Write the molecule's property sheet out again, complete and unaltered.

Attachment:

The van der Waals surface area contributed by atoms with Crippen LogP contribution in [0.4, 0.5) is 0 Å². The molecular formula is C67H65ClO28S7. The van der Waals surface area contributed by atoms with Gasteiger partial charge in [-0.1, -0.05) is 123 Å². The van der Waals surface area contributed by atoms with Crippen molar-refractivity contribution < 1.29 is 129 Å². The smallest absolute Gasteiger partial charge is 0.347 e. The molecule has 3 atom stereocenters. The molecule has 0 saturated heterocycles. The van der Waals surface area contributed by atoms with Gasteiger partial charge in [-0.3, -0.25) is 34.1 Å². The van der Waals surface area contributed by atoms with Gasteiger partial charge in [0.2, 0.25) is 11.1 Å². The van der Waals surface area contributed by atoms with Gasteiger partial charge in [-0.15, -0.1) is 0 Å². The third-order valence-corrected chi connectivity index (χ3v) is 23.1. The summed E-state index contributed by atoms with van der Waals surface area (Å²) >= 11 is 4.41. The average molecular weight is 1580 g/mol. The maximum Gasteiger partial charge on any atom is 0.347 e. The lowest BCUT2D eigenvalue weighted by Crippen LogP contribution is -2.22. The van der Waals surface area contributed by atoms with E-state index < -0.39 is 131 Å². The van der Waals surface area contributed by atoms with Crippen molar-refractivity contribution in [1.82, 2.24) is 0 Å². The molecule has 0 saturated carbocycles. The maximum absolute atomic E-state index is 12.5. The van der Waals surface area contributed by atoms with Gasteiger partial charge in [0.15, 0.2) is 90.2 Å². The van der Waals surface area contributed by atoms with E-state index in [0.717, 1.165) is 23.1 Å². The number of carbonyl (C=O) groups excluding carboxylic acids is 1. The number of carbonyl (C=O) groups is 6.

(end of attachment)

The van der Waals surface area contributed by atoms with Crippen LogP contribution in [0.4, 0.5) is 0 Å². The molecular formula is C67H65ClO28S7. The van der Waals surface area contributed by atoms with Gasteiger partial charge in [-0.1, -0.05) is 123 Å². The van der Waals surface area contributed by atoms with Crippen molar-refractivity contribution < 1.29 is 129 Å². The smallest absolute Gasteiger partial charge is 0.347 e. The molecule has 3 atom stereocenters. The molecule has 0 saturated heterocycles. The van der Waals surface area contributed by atoms with Gasteiger partial charge in [-0.3, -0.25) is 34.1 Å². The van der Waals surface area contributed by atoms with Gasteiger partial charge in [0.2, 0.25) is 11.1 Å². The van der Waals surface area contributed by atoms with Gasteiger partial charge in [-0.15, -0.1) is 0 Å². The third-order valence-corrected chi connectivity index (χ3v) is 23.1. The summed E-state index contributed by atoms with van der Waals surface area (Å²) >= 11 is 4.41. The average molecular weight is 1580 g/mol. The maximum Gasteiger partial charge on any atom is 0.347 e. The lowest BCUT2D eigenvalue weighted by Crippen LogP contribution is -2.22. The van der Waals surface area contributed by atoms with E-state index < -0.39 is 131 Å². The van der Waals surface area contributed by atoms with Crippen molar-refractivity contribution in [1.82, 2.24) is 0 Å². The molecule has 0 saturated carbocycles. The maximum absolute atomic E-state index is 12.5. The van der Waals surface area contributed by atoms with Gasteiger partial charge in [0.15, 0.2) is 90.2 Å². The van der Waals surface area contributed by atoms with E-state index in [0.717, 1.165) is 23.1 Å². The number of carbonyl (C=O) groups excluding carboxylic acids is 1. The number of carbonyl (C=O) groups is 6.